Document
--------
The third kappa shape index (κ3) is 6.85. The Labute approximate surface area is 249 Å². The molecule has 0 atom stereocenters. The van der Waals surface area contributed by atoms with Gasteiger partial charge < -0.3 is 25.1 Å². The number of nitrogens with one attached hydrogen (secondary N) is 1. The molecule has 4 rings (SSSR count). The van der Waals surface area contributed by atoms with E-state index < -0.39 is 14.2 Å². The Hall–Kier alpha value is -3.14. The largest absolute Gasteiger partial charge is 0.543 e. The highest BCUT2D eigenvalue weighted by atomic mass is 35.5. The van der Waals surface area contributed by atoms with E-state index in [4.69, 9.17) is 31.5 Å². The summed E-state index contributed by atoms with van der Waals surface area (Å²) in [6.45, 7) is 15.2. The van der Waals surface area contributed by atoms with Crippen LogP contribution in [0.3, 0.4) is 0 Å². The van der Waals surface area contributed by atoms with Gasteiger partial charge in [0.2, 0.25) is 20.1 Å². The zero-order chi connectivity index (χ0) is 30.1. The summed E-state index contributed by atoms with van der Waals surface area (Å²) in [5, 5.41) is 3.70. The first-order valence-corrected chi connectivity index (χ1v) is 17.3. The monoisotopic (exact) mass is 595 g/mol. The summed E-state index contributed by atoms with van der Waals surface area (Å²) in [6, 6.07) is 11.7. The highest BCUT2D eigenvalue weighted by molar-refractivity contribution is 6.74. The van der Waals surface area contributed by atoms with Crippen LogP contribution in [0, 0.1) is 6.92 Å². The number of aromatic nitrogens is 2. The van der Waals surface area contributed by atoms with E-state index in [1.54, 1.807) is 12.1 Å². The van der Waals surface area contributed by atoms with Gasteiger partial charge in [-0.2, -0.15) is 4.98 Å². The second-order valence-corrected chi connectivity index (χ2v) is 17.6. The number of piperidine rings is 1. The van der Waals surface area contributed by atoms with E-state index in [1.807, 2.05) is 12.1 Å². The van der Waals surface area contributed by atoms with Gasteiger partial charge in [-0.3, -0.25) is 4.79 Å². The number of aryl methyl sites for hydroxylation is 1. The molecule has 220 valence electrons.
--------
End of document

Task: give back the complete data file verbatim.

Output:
The third kappa shape index (κ3) is 6.85. The Labute approximate surface area is 249 Å². The molecule has 0 atom stereocenters. The van der Waals surface area contributed by atoms with Gasteiger partial charge < -0.3 is 25.1 Å². The number of nitrogens with one attached hydrogen (secondary N) is 1. The molecule has 4 rings (SSSR count). The van der Waals surface area contributed by atoms with E-state index < -0.39 is 14.2 Å². The Hall–Kier alpha value is -3.14. The largest absolute Gasteiger partial charge is 0.543 e. The highest BCUT2D eigenvalue weighted by atomic mass is 35.5. The van der Waals surface area contributed by atoms with E-state index in [4.69, 9.17) is 31.5 Å². The summed E-state index contributed by atoms with van der Waals surface area (Å²) in [6.45, 7) is 15.2. The van der Waals surface area contributed by atoms with Crippen LogP contribution in [0.3, 0.4) is 0 Å². The van der Waals surface area contributed by atoms with Gasteiger partial charge in [0.2, 0.25) is 20.1 Å². The zero-order chi connectivity index (χ0) is 30.1. The summed E-state index contributed by atoms with van der Waals surface area (Å²) in [5, 5.41) is 3.70. The first-order valence-corrected chi connectivity index (χ1v) is 17.3. The monoisotopic (exact) mass is 595 g/mol. The summed E-state index contributed by atoms with van der Waals surface area (Å²) in [6, 6.07) is 11.7. The highest BCUT2D eigenvalue weighted by molar-refractivity contribution is 6.74. The van der Waals surface area contributed by atoms with Crippen LogP contribution in [0, 0.1) is 6.92 Å². The number of aromatic nitrogens is 2. The van der Waals surface area contributed by atoms with E-state index in [1.54, 1.807) is 12.1 Å². The van der Waals surface area contributed by atoms with Gasteiger partial charge in [-0.2, -0.15) is 4.98 Å². The second-order valence-corrected chi connectivity index (χ2v) is 17.6. The number of piperidine rings is 1. The van der Waals surface area contributed by atoms with E-state index in [1.807, 2.05) is 12.1 Å². The van der Waals surface area contributed by atoms with Gasteiger partial charge in [-0.3, -0.25) is 4.79 Å². The number of aryl methyl sites for hydroxylation is 1. The molecule has 220 valence electrons.